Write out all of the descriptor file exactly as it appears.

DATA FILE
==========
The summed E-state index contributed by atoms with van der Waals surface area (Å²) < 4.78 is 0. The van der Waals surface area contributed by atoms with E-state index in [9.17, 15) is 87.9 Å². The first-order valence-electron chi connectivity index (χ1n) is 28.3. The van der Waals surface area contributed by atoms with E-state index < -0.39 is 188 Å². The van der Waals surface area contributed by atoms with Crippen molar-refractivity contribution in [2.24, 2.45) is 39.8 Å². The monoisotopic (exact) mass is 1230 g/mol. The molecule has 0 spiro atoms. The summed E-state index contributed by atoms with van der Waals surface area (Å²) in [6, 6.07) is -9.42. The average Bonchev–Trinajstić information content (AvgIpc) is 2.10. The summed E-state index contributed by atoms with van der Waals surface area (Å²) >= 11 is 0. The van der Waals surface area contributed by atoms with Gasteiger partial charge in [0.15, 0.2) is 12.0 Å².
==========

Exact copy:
The summed E-state index contributed by atoms with van der Waals surface area (Å²) < 4.78 is 0. The van der Waals surface area contributed by atoms with E-state index in [9.17, 15) is 87.9 Å². The first-order valence-electron chi connectivity index (χ1n) is 28.3. The van der Waals surface area contributed by atoms with E-state index < -0.39 is 188 Å². The van der Waals surface area contributed by atoms with Crippen molar-refractivity contribution in [2.24, 2.45) is 39.8 Å². The monoisotopic (exact) mass is 1230 g/mol. The molecule has 0 spiro atoms. The summed E-state index contributed by atoms with van der Waals surface area (Å²) in [6, 6.07) is -9.42. The average Bonchev–Trinajstić information content (AvgIpc) is 2.10. The summed E-state index contributed by atoms with van der Waals surface area (Å²) >= 11 is 0. The van der Waals surface area contributed by atoms with Gasteiger partial charge in [0.15, 0.2) is 12.0 Å².